Share this Story

Donkey milk might be the next 'superfood' for everyone to obsess about

Meagan Morris is an entertainment and lifestyle journalist living in New York City. In addition to SheKnows, Morris contributes to many publications including The New York Times, Yahoo! News, PopEater, NBC New York and Spinner. Follow he...

Donkey milk is popping up everywhere — and it's really healthy

There's a third choice if you can't — or don't like — drinking cow or nut-based milks: donkey milk.

It might sound new, but people have been drinking donkey milk for centuries — Cleopatra was said to have bathed in it, and Pope Francis' mother regularly gave him donkey milk when she couldn't produce enough breast milk.

More: I'm so tired of settling for quick and easy food out of convenience

So, why isn't it more popular? Companies like Sweden-based Eurolactis are trying to bring it to the masses, but it takes considerably more effort to get. According to the company, it takes 15 donkeys to make one gallon of milk — and it has to be taken by hand — making it considerably more expensive than the moo juice found in stores.

“We’d been producing donkey milk all the time, at the price of 40 euros (about $44) per liter,” farm manager Jovan Vukadinovic told the BBC in 2013. “Donkey milk is very nutritious and can strengthen a baby’s immunity."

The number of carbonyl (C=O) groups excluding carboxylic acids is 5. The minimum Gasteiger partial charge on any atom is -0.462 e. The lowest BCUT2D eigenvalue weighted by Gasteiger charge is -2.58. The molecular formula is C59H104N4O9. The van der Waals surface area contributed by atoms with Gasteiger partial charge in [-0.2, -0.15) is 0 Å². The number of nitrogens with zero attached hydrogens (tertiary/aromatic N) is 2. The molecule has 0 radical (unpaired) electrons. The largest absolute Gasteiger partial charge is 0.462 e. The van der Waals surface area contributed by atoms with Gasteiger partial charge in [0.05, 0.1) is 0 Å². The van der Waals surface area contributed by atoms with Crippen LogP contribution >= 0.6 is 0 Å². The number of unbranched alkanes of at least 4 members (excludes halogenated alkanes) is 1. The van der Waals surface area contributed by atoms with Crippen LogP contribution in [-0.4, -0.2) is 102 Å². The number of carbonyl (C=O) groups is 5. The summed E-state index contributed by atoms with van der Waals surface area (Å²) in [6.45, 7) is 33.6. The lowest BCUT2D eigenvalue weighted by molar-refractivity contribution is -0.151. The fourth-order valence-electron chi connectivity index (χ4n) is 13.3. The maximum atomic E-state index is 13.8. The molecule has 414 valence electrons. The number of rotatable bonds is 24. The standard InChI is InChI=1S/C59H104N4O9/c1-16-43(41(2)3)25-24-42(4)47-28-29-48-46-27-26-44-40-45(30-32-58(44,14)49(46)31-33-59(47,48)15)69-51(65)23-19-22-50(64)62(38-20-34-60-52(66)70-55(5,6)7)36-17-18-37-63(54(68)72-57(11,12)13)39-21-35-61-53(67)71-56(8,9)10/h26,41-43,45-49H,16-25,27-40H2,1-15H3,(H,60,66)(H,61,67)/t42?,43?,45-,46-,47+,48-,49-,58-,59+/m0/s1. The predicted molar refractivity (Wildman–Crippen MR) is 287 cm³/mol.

More: Stop judging me for loving artificial sweeteners already

It turns out there is some research to back up his claims. One study published earlier this year found that it helps prevent the hardening of arteries, and another published in the Journal of Food Science declared that donkey milk is a pharmafood full of nutrients and healthy fatty acids.

A growing number of skin care companies are also adding donkey milk to their products. The reason: It's hydrating and has plenty of vitamin C, along with other skin-healthy ingredients like vitamins A, D and E.

Will donkey milk ever make it mainstream? Probably not, but the increasing number of positive studies on it almost guarantees that we'll see it pop up in health food stores around the United States — and maybe it already has. I'm not a big milk person, unless it comes in cheese or ice cream form, but I'll give it a whirl if I ever see it.

More: Report says hot drinks may cause cancer, but it has to be really, really hot

Tagged in
Follow Us

SheKnows Media ‐ Beauty and Style

New in Health & Wellness

And you'll see personalized content just for you whenever you click the My Feed .

SheKnows is making some changes!

b h e a r d !

Welcome to the new SheKnows Community,

where you can share your stories, ideas

and CONNECT with millions of women.

Get Started